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Never before have product teams been forced to absorb the pain points of their users first-hand like they are today. As companies deploy distributed workforces around the globe, the teams that are tasked with developing and implementing new products are now often utilizing products the same way their consumers are.

“Everybody talks about digital transformation, but the COVID-19 situation rapidly accelerated and expanded that. Now you have businesses like a fitness center or restaurant that have gone like completely digital. All their classes are via zoom and they’re doing contactless delivery, ordering and payments. These businesses that maybe never thought of the term digital transformation are now completely digital. And the team that I work with every day is helping enable that — whether it’s by deploying wifi platforms or making sure that the broadband network has the right type of bandwidth products. And so it’s a really great position to be in, to be able to help people get through all this.”

That’s Christian Nascimento, the Vice President of Product Management and Strategy for Comcast Business. Christian joined IT Visionaries to discuss how Comcast was able to adjust its infrastructure to account for the mass influx of employees working from home, and he gives some insight into the products they’ve developed during the COVID-19 pandemic to ease the employee experience. Plus, he lets us know why the silver lining to times like these is the ability to gather high-value feedback.

Main Takeaways

  • Meeting A Demand: The ability to scale and meet the growing needs of your customers has never been more important than it is today. When Comcast Business was met with an influx of customers working from home, the company had to make sure that its infrastructure could not only meet the demand of new customers, but also manage the large influx of traffic.
  • Can you Validate This?: When you are developing products and services, make sure the products you’re producing satisfy a need and not just a want. Before you start producing something, gather feedback from your users to make sure that it’s solving a problem for them.
  • Office Space: Distributed workforces now mean workers are no longer forced to work within the confines of an office building. One of the things that has made remote work more readily available is the development of cloud-based applications.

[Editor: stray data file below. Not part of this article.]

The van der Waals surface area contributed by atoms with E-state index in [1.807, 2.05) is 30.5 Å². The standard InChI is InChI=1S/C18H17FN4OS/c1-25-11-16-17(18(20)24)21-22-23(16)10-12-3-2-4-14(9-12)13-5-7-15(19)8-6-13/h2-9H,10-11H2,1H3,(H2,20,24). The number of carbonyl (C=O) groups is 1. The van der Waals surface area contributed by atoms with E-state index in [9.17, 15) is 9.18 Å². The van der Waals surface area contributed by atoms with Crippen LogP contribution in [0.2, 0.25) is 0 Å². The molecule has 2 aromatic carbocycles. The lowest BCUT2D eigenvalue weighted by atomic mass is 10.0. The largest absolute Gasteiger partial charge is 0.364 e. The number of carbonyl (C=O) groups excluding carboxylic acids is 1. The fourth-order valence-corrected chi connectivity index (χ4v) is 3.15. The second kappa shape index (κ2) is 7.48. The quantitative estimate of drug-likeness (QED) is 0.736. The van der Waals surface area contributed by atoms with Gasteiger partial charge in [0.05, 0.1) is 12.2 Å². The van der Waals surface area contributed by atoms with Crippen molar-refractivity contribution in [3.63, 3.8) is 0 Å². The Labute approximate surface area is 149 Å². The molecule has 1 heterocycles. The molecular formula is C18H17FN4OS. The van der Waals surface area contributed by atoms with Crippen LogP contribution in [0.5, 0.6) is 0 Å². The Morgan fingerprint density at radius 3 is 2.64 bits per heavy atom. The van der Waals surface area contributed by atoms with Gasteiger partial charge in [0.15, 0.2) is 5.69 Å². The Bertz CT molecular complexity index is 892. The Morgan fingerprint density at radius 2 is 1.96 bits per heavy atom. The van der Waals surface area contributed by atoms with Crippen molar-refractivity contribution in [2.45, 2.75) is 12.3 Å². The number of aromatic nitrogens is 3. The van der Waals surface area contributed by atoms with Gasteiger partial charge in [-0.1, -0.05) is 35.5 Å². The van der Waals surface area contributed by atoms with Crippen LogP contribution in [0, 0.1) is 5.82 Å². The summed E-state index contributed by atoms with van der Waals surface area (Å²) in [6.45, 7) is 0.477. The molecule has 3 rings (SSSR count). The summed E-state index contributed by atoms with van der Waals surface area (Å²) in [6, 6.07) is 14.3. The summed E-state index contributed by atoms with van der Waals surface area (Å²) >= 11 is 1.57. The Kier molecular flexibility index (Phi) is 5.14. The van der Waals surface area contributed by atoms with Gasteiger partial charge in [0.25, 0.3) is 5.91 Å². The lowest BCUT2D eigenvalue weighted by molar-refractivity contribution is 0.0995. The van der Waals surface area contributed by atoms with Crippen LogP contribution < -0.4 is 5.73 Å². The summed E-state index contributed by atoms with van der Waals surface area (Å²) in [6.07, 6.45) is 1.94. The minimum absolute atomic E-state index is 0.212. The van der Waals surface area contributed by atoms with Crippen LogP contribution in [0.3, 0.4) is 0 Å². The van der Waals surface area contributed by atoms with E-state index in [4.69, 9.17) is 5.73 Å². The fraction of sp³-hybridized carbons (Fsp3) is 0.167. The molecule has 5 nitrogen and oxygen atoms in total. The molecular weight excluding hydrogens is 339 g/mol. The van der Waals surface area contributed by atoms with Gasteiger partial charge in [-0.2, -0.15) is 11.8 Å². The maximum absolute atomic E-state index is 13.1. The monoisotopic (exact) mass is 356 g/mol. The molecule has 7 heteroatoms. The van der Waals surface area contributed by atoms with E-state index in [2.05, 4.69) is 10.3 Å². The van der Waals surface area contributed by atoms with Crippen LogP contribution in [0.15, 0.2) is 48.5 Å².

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For a more in-depth look at this episode, check out the article below.


Never before have product teams been forced to absorb the pain points of their users first-hand like they are today. As companies deploy distributed workforces around the globe, the teams that are tasked with developing and implementing new products are now often utilizing products the same way their consumers are.

“Everybody talks about digital transformation, but the COVID-19 situation rapidly accelerated and expanded that. Now you have businesses like a fitness center or restaurant that have gone like completely digital. All their classes are via zoom and they’re doing contactless delivery, ordering and payments. These businesses that maybe never thought of the term digital transformation are now completely digital. And the team that I work with every day is helping enable that — whether it’s by deploying wifi platforms or making sure that the broadband network has the right type of bandwidth products. And so it’s a really great position to be in, to be able to help people get through all this.”

That’s Christian Nascimento, the Vice President of Product Management and Strategy for Comcast Business. Christian joined IT Visionaries to discuss how Comcast was able to adjust its infrastructure to account for the mass influx of employees working from home, and he gives some insight into the products they’ve developed during the COVID-19 pandemic to ease the employee experience. Plus, he lets us know why the silver lining to times like these is the ability to gather high-value feedback.

Comcast business sits within the larger Comcast brand. Nascimento’s department is responsible for connecting millions of users with cable and internet across the continental United States, while providing services to thousands of small businesses, from local hair salons to Fortune 1,000 companies.

Now, with more small businesses deploying distributed workforces, Nascimento said the role his team plays is more important than ever before.

“The distributed workforce now means that you don’t have to sit in an office all day to do your job,” he said. “People are moving out of cities and moving into different states. They’re moving where they want to live. What we found is that because of technology and cloud-based applications, internet connectivity and particularly gigabit speeds, it’s really become easy for people to work at a job from anywhere.”